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“Mumbai is upgrading” read the signboards girding some of the 10,000-or-so active construction sites across India’s financial capital. But as the 12th edition of Mumbai Gallery Weekend (MGW, 11-14 January) looks to prove, the city has already arrived—at least as far as its art market is concerned.
The event’s largest edition to date, with 34 participants, confirms Mumbai’s position as the dominant hub for India’s art trade. Several consecutive years of steady growth have seen most of its major dealers expand their footprints in the city. The recent launches of Mumbai outposts for two of India’s leading galleries—Experimenter from Kolkata and New Delhi’s Nature Morte—further emphasise the necessity of a physical presence in the city.
The past year has brought Mumbai’s art scene two further notable additions: its first art fair, Art Mumbai, whose inaugural edition took place in November, and a shiny new kunsthalle in the form of the Nita Mukesh Ambani Cultural Centre (NMACC), which, although less ambitious than other private Indian institutions, is helping to draw attention through its celebrity-studded openings.
Key players assert that the city’s construction projects are benefitting the market. “Real estate is going mad in this city and empty apartments need to be filled,” says Shireen Gandhy, the director of Chemould Prescott Road, the city’s oldest commercial gallery, who is chairing this year’s MGW. Tonight, it opens a show of graphic paintings and lightbox sculptures by Anant Joshi.
Even more important to Mumbai’s burgeoning art scene, Gandhy says, are the increased professionalisation of and collaboration among the city’s established dealers, who have recently formed the Mumbai Gallery Association—a parent organisation encompassing MGW and the crowd-pleasing Art Night Thursday gallery hops. “Over the past few years we’ve consolidated our position as a serious entity,” Gandhy says. “People will go to Delhi for its historical sites—but less so for its galleries, which are very spread out. Mumbai has much less to offer tourist-wise, but those in the art ecosystem actually come to the city for the commercial galleries, which are more concentrated together.”
Younger galleries are also making their mark this week. XXL, which launched last year and focuses on urban and post-graffiti art, will open its first permanent space today in the gallery hub neighbourhood of Colaba, with a nine-artist group show on typography and script. With works priced between $250 to $10,000, XXL offers more accessible price points than other MGW participants. Still, according to its founder, Joe Cyril, the gallery’s clients tend to be the same as those who purchase Modern and “more traditional” contemporary art, suggesting increasing diversification of the city’s private collections.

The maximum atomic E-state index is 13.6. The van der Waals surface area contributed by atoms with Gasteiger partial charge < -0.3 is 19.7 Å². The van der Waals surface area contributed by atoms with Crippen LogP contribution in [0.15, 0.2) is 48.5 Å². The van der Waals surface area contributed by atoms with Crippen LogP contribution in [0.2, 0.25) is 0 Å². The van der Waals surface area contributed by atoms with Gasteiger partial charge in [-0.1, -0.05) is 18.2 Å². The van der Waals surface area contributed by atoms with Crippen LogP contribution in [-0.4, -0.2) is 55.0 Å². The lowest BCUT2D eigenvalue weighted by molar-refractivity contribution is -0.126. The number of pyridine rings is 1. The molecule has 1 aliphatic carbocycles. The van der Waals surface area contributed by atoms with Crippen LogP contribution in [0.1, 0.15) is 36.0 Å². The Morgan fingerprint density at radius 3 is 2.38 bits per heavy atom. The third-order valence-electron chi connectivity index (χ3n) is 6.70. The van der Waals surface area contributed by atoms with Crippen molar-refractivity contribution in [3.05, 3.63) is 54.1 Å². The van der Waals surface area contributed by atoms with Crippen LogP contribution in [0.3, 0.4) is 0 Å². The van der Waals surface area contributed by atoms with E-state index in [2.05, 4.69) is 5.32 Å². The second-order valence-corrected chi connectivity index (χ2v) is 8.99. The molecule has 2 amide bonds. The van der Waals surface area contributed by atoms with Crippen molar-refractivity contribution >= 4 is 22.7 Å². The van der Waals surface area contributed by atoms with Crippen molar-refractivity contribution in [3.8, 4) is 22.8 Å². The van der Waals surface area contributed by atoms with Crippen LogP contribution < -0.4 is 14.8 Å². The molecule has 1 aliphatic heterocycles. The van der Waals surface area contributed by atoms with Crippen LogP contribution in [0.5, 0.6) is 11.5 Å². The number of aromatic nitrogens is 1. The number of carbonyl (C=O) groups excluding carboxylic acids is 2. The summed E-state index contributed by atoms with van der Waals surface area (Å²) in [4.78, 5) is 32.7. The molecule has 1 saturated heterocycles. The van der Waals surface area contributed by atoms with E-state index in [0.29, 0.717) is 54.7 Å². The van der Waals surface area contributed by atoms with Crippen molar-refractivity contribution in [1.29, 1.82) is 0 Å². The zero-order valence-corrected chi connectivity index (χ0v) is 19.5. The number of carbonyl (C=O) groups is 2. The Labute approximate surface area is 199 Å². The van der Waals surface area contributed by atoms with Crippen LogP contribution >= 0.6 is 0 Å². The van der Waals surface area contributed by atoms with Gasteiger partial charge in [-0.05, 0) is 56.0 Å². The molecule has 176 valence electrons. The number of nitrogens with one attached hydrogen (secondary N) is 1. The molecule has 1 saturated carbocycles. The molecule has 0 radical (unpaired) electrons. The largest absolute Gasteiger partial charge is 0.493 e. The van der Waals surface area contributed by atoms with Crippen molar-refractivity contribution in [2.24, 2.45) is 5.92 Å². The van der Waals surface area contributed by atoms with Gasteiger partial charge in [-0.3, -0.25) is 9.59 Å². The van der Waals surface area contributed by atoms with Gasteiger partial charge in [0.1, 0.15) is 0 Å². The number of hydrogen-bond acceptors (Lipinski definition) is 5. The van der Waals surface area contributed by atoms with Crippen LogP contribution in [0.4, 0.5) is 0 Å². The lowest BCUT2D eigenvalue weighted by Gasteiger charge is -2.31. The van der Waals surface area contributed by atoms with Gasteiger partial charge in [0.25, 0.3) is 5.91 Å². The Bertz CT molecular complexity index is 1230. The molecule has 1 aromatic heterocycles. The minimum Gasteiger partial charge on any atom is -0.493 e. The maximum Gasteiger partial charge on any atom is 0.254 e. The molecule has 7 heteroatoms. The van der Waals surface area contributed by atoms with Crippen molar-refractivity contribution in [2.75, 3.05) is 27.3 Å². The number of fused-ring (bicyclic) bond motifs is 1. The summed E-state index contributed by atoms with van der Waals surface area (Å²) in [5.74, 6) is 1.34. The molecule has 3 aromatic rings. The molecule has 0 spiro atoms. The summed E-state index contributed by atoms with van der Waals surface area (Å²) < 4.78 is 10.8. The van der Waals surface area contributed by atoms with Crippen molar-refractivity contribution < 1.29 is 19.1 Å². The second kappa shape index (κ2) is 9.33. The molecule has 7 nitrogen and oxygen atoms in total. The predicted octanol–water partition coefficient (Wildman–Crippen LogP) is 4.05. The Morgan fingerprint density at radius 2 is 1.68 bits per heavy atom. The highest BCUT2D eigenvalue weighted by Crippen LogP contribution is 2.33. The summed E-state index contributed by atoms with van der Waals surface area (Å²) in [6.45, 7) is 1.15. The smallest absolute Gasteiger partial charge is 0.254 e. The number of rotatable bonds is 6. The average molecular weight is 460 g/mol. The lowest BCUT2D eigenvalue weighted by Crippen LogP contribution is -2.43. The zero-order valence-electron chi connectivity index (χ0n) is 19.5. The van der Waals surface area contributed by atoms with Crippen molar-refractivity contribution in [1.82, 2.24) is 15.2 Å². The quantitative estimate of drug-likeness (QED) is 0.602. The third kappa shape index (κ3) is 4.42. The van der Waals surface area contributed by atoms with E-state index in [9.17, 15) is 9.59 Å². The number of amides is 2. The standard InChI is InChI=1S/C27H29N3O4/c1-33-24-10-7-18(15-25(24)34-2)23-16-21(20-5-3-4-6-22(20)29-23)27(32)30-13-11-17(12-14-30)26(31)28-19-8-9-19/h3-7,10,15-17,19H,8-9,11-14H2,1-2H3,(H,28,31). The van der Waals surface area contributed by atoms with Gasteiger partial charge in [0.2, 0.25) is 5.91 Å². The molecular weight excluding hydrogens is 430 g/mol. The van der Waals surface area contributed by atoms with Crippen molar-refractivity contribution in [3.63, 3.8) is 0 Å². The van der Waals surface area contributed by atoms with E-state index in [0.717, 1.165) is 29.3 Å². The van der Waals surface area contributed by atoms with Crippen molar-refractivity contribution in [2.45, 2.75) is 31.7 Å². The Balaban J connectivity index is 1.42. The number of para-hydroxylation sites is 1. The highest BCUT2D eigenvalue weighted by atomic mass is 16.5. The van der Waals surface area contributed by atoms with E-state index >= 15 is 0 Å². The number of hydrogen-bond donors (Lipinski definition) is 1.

Also making its MGW debut this week is Akara Contemporary, a new venture from the 20th-century art gallery Akara Modern. This week it opens a show of beeswax and resin paintings and intricate pen drawings by Bhagyahsree Suthar. “This city’s market is seasoned,” says the gallery’s director, Puneet Shah. “Buyers here don’t have the space they do in other cities—but they do have money. Transactions tend to be more considered and more expensive here than elsewhere. In Mumbai you can’t put your regret purchases in a farmhouse.”
Even galleries not yet based in Mumbai are joining the MGW fray. Vidya Heydari, whose eponymous gallery is based in Pune, the second-largest city in Maharashtra state, after Mumbai, hopes to “connect with the city’s vibrant art community”. The gallerist adds that she is exploring the possibility of opening a space in Mumbai. Meanwhile, a show of new films and sculptures by Sudarshan Shetty at the IFBE art space allows the artist’s gallery, Ske, which has locations in New Delhi and Bangalore, to be present in the city at this market moment.
The vibrancy and density of Mumbai’s art audience was apparent last night, when the weekend kicked off with a well-attended performance by Nikhil Chopra at 47-A gallery, in which the artist painted works live with lipstick—a primer for his first solo exhibition in India in five years, now on show at Chatterjee & Lal. Tonight many of the city’s best-known commercial spaces open shows, including Ashwini Bhat at Project 88 and Areez Katki at Tarq.
Meanwhile, a handful of non-gallery events will also draw in crowds, including the Mumbai premier of CAMP’s seven-channel video installation Bombay Tilts Down (2022), which debuted at the Kochi Biennale last year. It is now being screened at the Sassoon Docks, a public fish market and former port yard that has in recent years hosted art shows, in collaboration with Experimenter gallery.
This buzz comes as secondary market sales at Indian auction houses are achieving record figures and global players are taking greater interest in India’s economy, amid a slowdown in China and stagnation in Europe.
Indeed, much of India can felt to be “loading”, with vast infrastructure projects underway across the country. But at what cost? While the rampant construction in Mumbai might be boosting art sales for now, its side effects could eventually hamper them. In recent years, the city’s air quality index ranking has plummeted, in part due to the dust generated by poorly regulated building sites, and which now regularly blankets the city in a white haze. Chronic respiratory diseases are reportedly on the rise in Mumbai; the 2020 State of Global Air report termed air pollution the “biggest health risk in India”.
“This pollution problem is a new reality—it hasn’t hit people yet but it will soon I expect. Visitors to Mumbai will begin turning back,” Gandhy says. “People now think twice before they go to Delhi because of its pollution. I fear that will happen to us soon.”